Pincoy Project: Chilean Salmon Industry presents a collaborative measure to reduce its antibiotic use

Global and local companies operating in Chile, led by Skretting, AquaGen/Blue Genomics, Pharmaq, Centrovet, Cermaq, Blumar and Ventisqueros have started a joint effort specifically aimed at helping Chile’s salmon industry to reduce its antibiotic use.

In Chile, the salmon industry’s heavy use of antibiotics has long been the subject of fierce criticism, which culminated this year with the National Service of Fisheries and Aquaculture (Sernapesca) revealing it reached its highest level in nine years in 2015.

By far, the No. 1 reason for this high usage was to address Septicemic Rickettsial Syndrome (SRS) challenges, since traditional vaccines and therapies have proved inefficient in dealing with this particular bacterial disease that is currently responsible for 78.9% of the disease-induced mortality and use of antibiotics in Chile, according to Sernapesca.

To make drastic reductions to the Chilean salmon industry’s antibiotic use, concrete collaborative measures must be taken. Therefore, global and local companies operating in Chile, led by Skretting, AquaGen/Blue Genomics, Pharmaq, Centrovet, Cermaq, Blumar and Ventisqueros have launched the groundbreaking Pincoy Project, which aims to address the issue through greater industry joint efforts while also delivering measurable sustainable growth.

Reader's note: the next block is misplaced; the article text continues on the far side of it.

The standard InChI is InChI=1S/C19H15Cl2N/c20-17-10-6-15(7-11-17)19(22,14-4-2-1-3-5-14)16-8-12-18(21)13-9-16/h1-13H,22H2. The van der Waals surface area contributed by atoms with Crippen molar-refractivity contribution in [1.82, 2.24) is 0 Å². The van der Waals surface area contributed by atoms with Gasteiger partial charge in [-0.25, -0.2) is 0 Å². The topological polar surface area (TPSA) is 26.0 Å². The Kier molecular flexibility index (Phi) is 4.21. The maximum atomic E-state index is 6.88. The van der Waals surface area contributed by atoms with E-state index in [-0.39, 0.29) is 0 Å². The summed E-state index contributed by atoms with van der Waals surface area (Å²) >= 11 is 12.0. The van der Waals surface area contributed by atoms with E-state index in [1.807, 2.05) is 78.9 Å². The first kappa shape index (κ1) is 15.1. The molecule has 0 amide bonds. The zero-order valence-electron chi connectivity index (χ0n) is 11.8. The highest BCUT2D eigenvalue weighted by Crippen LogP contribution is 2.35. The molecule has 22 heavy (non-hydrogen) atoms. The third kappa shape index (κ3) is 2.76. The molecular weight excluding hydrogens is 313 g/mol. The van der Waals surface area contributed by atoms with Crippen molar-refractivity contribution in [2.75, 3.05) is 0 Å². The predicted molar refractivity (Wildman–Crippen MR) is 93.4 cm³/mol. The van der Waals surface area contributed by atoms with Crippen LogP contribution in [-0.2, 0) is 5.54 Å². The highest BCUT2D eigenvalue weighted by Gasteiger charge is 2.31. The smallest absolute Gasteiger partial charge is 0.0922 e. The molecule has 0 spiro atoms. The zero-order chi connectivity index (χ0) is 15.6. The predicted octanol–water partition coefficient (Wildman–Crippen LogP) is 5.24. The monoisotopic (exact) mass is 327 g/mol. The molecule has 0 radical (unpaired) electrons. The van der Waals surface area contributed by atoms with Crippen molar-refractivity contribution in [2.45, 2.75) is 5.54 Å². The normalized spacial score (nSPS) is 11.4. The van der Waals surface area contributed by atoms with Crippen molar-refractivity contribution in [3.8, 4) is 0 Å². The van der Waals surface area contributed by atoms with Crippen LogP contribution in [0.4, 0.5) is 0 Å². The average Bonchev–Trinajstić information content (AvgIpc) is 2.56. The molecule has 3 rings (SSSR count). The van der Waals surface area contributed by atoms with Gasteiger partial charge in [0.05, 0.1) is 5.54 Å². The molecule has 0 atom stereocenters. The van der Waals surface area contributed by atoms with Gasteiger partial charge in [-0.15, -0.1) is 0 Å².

The project is named after Pincoy, the male water spirit of the seas from the Chilean mythology of Chiloé who is responsible for singing a song that encourages the Pincoya (his wife) to start her magical dance for the fertility of the sea. The spirit of the Pincoy Project is to improve the efficiency of the salmon industry, not only on the use of antibiotics but also on fish productivity, explains Evy Vikene, project leader in Skretting.

It is the primary intention of Pincoy to take a leadership role and progress beyond the culture of talking about antibiotic reduction by delivering tangible, measurable change. This will be achieved through specific actions, involving all stakeholders at all levels of the production chain

Amongst other things, the carefully structured project that started in 2016, comprises selective breeding, high-quality hatchery diets, careful smolt selection, vaccines, functional feed-based diets, best practice protocols at both the freshwater and seawater stages of growth, and close monitoring and reporting throughout. In its development, Pincoy considered previous efforts developed by Sernapesca and the Salmon Industry Association (SalmonChile), who both see the project as an opportunity for the country to show how, through this collaboration, the Chilean industry can set the basis for potential solutions to reduce the antibiotic use in a sustainable way.